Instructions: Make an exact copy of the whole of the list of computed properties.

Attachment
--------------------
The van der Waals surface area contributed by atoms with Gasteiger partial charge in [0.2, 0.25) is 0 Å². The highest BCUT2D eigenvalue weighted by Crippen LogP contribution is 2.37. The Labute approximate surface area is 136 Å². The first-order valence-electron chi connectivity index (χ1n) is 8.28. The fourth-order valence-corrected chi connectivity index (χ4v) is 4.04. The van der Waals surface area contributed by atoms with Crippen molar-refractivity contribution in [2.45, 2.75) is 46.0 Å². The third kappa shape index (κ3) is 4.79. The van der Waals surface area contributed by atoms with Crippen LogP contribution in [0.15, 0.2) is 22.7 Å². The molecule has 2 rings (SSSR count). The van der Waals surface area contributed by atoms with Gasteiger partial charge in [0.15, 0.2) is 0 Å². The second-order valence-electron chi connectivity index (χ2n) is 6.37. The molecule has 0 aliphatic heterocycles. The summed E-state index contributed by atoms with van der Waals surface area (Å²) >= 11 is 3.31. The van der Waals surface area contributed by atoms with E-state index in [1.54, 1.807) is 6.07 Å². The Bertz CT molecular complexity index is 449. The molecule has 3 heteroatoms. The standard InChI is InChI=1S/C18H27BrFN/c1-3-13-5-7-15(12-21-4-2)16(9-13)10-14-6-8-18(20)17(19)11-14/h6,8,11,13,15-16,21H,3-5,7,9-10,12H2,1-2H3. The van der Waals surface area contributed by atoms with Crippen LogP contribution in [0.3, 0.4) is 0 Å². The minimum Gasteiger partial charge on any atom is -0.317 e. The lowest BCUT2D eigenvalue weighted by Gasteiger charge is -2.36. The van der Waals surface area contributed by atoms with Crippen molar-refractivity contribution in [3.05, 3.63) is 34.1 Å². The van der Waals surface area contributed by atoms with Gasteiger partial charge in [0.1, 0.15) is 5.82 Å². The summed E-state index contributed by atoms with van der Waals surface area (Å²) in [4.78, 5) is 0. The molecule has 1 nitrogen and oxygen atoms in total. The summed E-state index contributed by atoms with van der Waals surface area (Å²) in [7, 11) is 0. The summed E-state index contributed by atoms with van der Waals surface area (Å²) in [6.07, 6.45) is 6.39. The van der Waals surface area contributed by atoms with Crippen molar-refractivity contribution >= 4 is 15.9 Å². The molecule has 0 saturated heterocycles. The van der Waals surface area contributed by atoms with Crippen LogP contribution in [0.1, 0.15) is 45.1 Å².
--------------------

The van der Waals surface area contributed by atoms with Gasteiger partial charge in [0.2, 0.25) is 0 Å². The highest BCUT2D eigenvalue weighted by Crippen LogP contribution is 2.37. The Labute approximate surface area is 136 Å². The first-order valence-electron chi connectivity index (χ1n) is 8.28. The fourth-order valence-corrected chi connectivity index (χ4v) is 4.04. The van der Waals surface area contributed by atoms with Crippen molar-refractivity contribution in [2.45, 2.75) is 46.0 Å². The third kappa shape index (κ3) is 4.79. The van der Waals surface area contributed by atoms with Crippen LogP contribution in [0.15, 0.2) is 22.7 Å². The molecule has 2 rings (SSSR count). The van der Waals surface area contributed by atoms with Gasteiger partial charge in [0.15, 0.2) is 0 Å². The second-order valence-electron chi connectivity index (χ2n) is 6.37. The molecule has 0 aliphatic heterocycles. The summed E-state index contributed by atoms with van der Waals surface area (Å²) >= 11 is 3.31. The van der Waals surface area contributed by atoms with E-state index in [1.54, 1.807) is 6.07 Å². The Bertz CT molecular complexity index is 449. The molecule has 3 heteroatoms. The standard InChI is InChI=1S/C18H27BrFN/c1-3-13-5-7-15(12-21-4-2)16(9-13)10-14-6-8-18(20)17(19)11-14/h6,8,11,13,15-16,21H,3-5,7,9-10,12H2,1-2H3. The van der Waals surface area contributed by atoms with Crippen LogP contribution in [0.3, 0.4) is 0 Å². The minimum Gasteiger partial charge on any atom is -0.317 e. The lowest BCUT2D eigenvalue weighted by Gasteiger charge is -2.36. The van der Waals surface area contributed by atoms with Crippen molar-refractivity contribution in [3.05, 3.63) is 34.1 Å². The van der Waals surface area contributed by atoms with Gasteiger partial charge in [0.1, 0.15) is 5.82 Å². The summed E-state index contributed by atoms with van der Waals surface area (Å²) in [4.78, 5) is 0. The molecule has 1 nitrogen and oxygen atoms in total. The summed E-state index contributed by atoms with van der Waals surface area (Å²) in [7, 11) is 0. The summed E-state index contributed by atoms with van der Waals surface area (Å²) in [6.07, 6.45) is 6.39. The van der Waals surface area contributed by atoms with Crippen molar-refractivity contribution >= 4 is 15.9 Å². The molecule has 0 saturated heterocycles. The van der Waals surface area contributed by atoms with Crippen LogP contribution in [0.1, 0.15) is 45.1 Å².